Found 1 items, similar to To beg the question.
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Definition: To beg the question
, n. [F., fr. L. quaestio, fr. quaerere,
quaesitum, to seek for, ask, inquire. See Quest
1. The act of asking; interrogation; inquiry; as, to examine
by question and answer.
2. Discussion; debate; hence, objection; dispute; doubt; as,
the story is true beyond question; he obeyed without
There arose a question between some of John's
disciples and the Jews about purifying. -- John iii.
It is to be to question, whether it be lawful for
Christian princes to make an invasive war simply for
the propagation of the faith. -- Bacon.
3. Examination with reference to a decisive result;
investigation; specifically, a judicial or official
investigation; also, examination under torture.
He that was in question for the robbery. Shak.
The Scottish privy council had power to put state
prisoners to the question. --Macaulay.
4. That which is asked; inquiry; interrogatory; query.
But this question asked
Puts me in doubt. Lives there who loves his pain ?
5. Hence, a subject of investigation, examination, or debate;
theme of inquiry; matter to be inquired into; as, a
delicate or doubtful question.
6. Talk; conversation; speech; speech. [Obs.] --Shak.
, in debate; in the course of examination or
discussion; as, the matter or point in question.
. See under Leading
Out of question
, unquestionably. “Out of question, 't is
Out of the question
. See under Out
, beyond question; certainly; undoubtedly;
, a question put to a parliamentary
assembly upon the motion of a member, in order to
ascertain whether it is the will of the body to vote at
once, without further debate, on the subject under
Note: The form of the question is: “Shall the main question
be now put?”
If the vote is in the affirmative, the
matter before the body must be voted upon as it then
stands, without further general debate or the
submission of new amendments. In the House of
Representatives of the United States, and generally in
America, a negative decision operates to keep the
business before the body as if the motion had not been
made; but in the English Parliament, it operates to
postpone consideration for the day, and until the
subject may be again introduced. In American practice,
the object of the motion is to hasten action, and it is
made by a friend of the measure. In English practice,
the object is to get rid of the subject for the time
being, and the motion is made with a purpose of voting
against it. --Cushing.
To beg the question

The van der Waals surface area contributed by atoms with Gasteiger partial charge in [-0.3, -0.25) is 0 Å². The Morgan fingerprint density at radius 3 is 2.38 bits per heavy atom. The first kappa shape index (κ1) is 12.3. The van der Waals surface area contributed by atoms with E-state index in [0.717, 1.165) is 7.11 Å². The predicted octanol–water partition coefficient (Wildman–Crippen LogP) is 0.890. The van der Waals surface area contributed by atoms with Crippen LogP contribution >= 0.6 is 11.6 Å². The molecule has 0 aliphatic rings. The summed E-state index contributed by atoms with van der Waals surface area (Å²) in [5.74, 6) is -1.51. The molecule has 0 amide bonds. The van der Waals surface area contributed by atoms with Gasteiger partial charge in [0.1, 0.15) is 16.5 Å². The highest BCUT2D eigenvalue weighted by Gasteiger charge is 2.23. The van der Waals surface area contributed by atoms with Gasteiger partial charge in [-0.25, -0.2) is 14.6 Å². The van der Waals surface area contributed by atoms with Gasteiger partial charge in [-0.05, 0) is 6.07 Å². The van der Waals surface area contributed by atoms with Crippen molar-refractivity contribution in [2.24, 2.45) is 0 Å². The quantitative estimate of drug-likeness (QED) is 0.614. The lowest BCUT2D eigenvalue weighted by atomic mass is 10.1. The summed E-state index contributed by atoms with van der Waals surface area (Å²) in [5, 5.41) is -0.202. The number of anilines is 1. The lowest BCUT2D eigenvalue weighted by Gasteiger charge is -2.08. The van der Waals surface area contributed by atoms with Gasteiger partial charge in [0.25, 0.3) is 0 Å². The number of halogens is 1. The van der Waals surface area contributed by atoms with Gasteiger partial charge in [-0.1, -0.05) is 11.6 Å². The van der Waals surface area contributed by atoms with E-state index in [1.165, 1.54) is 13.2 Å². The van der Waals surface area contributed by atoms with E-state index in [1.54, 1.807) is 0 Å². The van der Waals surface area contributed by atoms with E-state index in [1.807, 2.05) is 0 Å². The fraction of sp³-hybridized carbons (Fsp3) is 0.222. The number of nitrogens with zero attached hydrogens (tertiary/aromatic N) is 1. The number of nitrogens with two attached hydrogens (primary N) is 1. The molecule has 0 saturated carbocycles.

. See under Beg
To the question
, to the point in dispute; to the real
matter under debate.
Syn: Point; topic; subject.
, v. t. [imp. & p. p. Begged
; p. pr. & vb. n.
.] [OE. beggen, perh. fr. AS. bedecian (akin to
Goth. bedagwa beggar), biddan to ask. (Cf. Bid
, v. t.); or
cf. beghard, beguin.]
1. To ask earnestly for; to entreat or supplicate for; to
I do beg your good will in this case. --Shak.
[Joseph] begged the body of Jesus. --Matt. xxvii.
Note: Sometimes implying deferential and respectful, rather
than earnest, asking; as, I beg your pardon; I beg
leave to disagree with you.
2. To ask for as a charity, esp. to ask for habitually or
from house to house.
Yet have I not seen the righteous forsaken, nor his
seed begging bread. --Ps. xxxvii.
3. To make petition to; to entreat; as, to beg a person to
grant a favor.
4. To take for granted; to assume without proof.
5. (Old Law) To ask to be appointed guardiln for, or to aso
to havo a guardian appointed for.
Else some will beg thee, in the court of wards.
[1913 Webster] Hence:
To beg (one) for a fool
, to take him for a fool.
I beg to
, is an elliptical expression for I beg leave to;
as, I beg to inform you.
To beg the question
, to assume that which was to be proved
in a discussion, instead of adducing the proof or
sustaining the point by argument.
To go a-begging
, a figurative phrase to express the absence
of demand for something which elsewhere brings a price;
as, grapes are so plentiful there that they go a-begging.
Syn: To Beg
Usage: To ask (not in the sense of inquiring) is the generic
term which embraces all these words. To request is
only a polite mode of asking. To beg, in its original
sense, was to ask with earnestness, and implied
submission, or at least deference. At present,
however, in polite life, beg has dropped its original
meaning, and has taken the place of both ask and
request, on the ground of its expressing more of
deference and respect. Thus, we beg a person's
acceptance of a present; we beg him to favor us with
his company; a tradesman begs to announce the arrival
of new goods, etc. Crabb remarks that, according to
present usage, “we can never talk of asking a
person's acceptance of a thing, or of asking him to do
us a favor.”
This can be more truly said of usage in
England than in America.